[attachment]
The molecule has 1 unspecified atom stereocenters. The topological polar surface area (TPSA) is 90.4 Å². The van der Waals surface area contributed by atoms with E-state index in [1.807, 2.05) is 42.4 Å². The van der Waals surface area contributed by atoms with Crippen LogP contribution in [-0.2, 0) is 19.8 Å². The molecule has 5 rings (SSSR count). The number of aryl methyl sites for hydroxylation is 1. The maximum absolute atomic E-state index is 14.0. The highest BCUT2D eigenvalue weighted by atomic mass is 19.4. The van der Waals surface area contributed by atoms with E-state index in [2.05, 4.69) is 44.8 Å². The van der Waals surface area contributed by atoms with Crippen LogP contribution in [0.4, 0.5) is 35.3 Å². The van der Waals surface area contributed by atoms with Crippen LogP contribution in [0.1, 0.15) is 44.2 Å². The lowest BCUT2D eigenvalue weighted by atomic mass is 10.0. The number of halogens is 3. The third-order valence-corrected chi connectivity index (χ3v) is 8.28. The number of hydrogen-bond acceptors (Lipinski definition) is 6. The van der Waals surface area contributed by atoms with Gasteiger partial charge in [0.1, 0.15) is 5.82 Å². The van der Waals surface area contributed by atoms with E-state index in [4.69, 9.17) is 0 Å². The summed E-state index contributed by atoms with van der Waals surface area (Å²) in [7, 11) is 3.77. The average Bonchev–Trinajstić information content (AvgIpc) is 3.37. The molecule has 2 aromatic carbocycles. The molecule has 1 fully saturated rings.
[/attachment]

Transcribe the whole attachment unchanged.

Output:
The molecule has 1 unspecified atom stereocenters. The topological polar surface area (TPSA) is 90.4 Å². The van der Waals surface area contributed by atoms with E-state index in [1.807, 2.05) is 42.4 Å². The van der Waals surface area contributed by atoms with Crippen LogP contribution in [-0.2, 0) is 19.8 Å². The molecule has 5 rings (SSSR count). The number of aryl methyl sites for hydroxylation is 1. The maximum absolute atomic E-state index is 14.0. The highest BCUT2D eigenvalue weighted by atomic mass is 19.4. The van der Waals surface area contributed by atoms with E-state index in [2.05, 4.69) is 44.8 Å². The van der Waals surface area contributed by atoms with Crippen LogP contribution in [0.4, 0.5) is 35.3 Å². The van der Waals surface area contributed by atoms with Crippen LogP contribution in [0.1, 0.15) is 44.2 Å². The lowest BCUT2D eigenvalue weighted by atomic mass is 10.0. The number of halogens is 3. The third-order valence-corrected chi connectivity index (χ3v) is 8.28. The number of hydrogen-bond acceptors (Lipinski definition) is 6. The van der Waals surface area contributed by atoms with Gasteiger partial charge in [0.1, 0.15) is 5.82 Å². The van der Waals surface area contributed by atoms with E-state index in [4.69, 9.17) is 0 Å². The summed E-state index contributed by atoms with van der Waals surface area (Å²) in [7, 11) is 3.77. The average Bonchev–Trinajstić information content (AvgIpc) is 3.37. The molecule has 2 aromatic carbocycles. The molecule has 1 fully saturated rings.